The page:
We all sighed in relief when the CDC told Americans that the vaccinated could unmask, and we looked forward to normalcy. Then came the extremely contagious Delta variant, and over a month ago, the CDC advised we put the masks back on.
July 27, the CDC recommended even fully vaccinated people mask indoors in areas of high transmission. Buffalo County, along with almost every county in the U.S., is currently an area of high transmission. The CDC’s website recommends “universal indoor masking for all teachers, staff, students, and visitors to schools, regardless of vaccination status.”
We anxiously await the day UNK takes this information seriously and mandates masks, as it did last academic year.
A university is responsible for a safe environment for students and employees. That’s why our campus is smoke-free and why every in-person student must show documentation of vaccination/immunity to mumps, measles, and rubella (MMR).
Fulfilling its responsibility last year, UNK did the right thing. It wisely listened to epidemiologists by instituting a mask mandate. Now because of Delta, the case numbers in Buffalo County and Nebraska are worse than they ever were back when we were implementing safeguards.
Surely we care about keeping the community safe and alive this year as well?
Before this semester, the University of Nebraska Medical Center declared a mask mandate. For some reason, UNK didn’t heed our own renowned medical professionals by following suit. The first Wednesday of this semester, UNO and UNL each realized a mask mandate was vital and issued one.
Surely we care about students as much as other NU schools do?
Right now, we risk being the one NU institution that very soon may have to apologize to students (and parents) and our Kearney neighbors for ignoring our peers, doing nothing, and allowing outbreaks.
Just as masking effectively slowed COVID last year, so did remote learning (in universities nationwide). It allowed folks to continue class, even if they were vulnerable or exposed, and it reduced in-person interactions/potential spread. Even in quarantine, students could attend class. This safety prompted UNK to move everything online March 2020. Fortunately, UNK has a strong history of online teaching, which UNK has long advertised and promoted. We know students can have impactful experiences online—without putting themselves or others at risk. Because of these benefits, we have requested the option be given to all UNK employees to work or teach online.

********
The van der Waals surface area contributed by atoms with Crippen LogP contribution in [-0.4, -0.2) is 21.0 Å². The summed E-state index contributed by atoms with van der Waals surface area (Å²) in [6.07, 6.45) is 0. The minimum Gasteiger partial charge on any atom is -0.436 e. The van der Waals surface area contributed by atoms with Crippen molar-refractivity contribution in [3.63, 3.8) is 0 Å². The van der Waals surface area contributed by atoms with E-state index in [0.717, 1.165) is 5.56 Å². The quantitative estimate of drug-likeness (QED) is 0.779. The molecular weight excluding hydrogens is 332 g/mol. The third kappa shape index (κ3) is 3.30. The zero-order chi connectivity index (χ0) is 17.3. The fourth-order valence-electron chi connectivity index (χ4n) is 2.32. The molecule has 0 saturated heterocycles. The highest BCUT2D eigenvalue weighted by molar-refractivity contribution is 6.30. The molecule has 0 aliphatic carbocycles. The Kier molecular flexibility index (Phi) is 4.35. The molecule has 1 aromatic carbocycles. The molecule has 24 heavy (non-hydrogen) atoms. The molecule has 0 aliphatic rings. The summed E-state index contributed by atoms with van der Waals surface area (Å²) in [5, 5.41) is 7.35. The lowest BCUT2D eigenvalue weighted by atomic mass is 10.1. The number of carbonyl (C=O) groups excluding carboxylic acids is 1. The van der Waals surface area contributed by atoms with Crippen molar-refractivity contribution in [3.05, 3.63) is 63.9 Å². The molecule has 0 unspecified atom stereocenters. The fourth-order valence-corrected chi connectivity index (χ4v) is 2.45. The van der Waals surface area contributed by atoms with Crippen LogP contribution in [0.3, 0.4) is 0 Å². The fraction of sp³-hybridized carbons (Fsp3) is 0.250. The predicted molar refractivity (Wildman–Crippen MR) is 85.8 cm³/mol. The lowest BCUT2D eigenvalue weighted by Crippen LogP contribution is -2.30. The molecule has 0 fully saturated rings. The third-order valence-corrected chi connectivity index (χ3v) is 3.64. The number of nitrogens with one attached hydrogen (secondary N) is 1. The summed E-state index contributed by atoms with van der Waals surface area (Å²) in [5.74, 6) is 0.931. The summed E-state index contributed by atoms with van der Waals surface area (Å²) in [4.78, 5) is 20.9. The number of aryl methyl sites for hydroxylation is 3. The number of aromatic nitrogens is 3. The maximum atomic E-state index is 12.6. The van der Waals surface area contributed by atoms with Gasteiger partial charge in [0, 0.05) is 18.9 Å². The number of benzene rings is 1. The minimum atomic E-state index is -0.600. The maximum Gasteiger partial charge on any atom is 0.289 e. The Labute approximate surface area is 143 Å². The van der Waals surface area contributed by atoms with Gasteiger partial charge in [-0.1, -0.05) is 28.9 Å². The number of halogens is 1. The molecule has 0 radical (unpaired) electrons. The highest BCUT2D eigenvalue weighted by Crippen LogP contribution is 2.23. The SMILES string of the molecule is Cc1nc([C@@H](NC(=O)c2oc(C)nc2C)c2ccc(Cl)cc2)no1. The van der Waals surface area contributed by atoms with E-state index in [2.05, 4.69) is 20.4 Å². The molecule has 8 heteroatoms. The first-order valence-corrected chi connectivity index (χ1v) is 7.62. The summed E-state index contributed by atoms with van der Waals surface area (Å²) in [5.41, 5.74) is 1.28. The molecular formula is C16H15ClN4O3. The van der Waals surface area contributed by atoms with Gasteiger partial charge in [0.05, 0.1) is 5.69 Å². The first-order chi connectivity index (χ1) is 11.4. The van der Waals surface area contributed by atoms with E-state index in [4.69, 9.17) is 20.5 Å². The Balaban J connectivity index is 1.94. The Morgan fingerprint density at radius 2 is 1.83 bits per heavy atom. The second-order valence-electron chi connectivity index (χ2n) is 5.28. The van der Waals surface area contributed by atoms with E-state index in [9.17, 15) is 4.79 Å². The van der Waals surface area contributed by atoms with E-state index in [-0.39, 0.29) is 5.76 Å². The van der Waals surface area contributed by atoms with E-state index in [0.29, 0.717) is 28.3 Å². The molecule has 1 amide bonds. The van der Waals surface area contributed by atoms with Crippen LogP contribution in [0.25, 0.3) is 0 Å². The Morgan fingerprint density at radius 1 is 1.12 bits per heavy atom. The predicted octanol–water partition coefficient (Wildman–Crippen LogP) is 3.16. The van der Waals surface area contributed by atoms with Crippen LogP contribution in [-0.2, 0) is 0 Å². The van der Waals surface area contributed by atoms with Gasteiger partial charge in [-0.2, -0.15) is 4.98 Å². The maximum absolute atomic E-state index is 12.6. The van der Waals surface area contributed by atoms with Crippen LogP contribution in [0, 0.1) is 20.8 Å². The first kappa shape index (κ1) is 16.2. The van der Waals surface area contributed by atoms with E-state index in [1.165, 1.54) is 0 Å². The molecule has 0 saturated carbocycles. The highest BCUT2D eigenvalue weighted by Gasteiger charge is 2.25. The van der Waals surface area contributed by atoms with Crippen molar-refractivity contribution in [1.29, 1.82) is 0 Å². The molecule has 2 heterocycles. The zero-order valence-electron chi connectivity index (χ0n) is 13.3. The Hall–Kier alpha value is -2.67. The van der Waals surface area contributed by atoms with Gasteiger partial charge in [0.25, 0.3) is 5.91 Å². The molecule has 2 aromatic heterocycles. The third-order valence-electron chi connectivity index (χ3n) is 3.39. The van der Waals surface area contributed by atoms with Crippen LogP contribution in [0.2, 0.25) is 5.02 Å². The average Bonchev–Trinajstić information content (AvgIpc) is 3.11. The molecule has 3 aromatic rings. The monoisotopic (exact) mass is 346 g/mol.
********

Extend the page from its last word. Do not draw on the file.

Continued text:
Many students and staff are immunocompromised or vulnerable. Or live with someone who is. Since many employees—and some students—have children too young for vaccination, in-person interactions during the day can lead to exposure in the evening.
Over the past eighteen months, America has learned that COVID can damage even the most healthy adults of any age, meaning every employee—preexisting conditions or not—needs the opportunity to work safely from home. We trust that the university does not want any employee forced into an unsafe work environment when safer alternatives have proven effective in the recent past.
We’re confident these two changes—masking and the option of remote working—can be implemented. They are as doable as they were last year. More so, in fact, now that we and our students have experience.
Last semester, the administration encouraged everyone to safely “Finish the Race.” We didn’t know, then, the race would require additional laps. Though it takes endurance, we remain just as committed to finishing the race strong—for the health and lives of our students, our university, our community, and ourselves. We trust the UNK administration shares this commitment.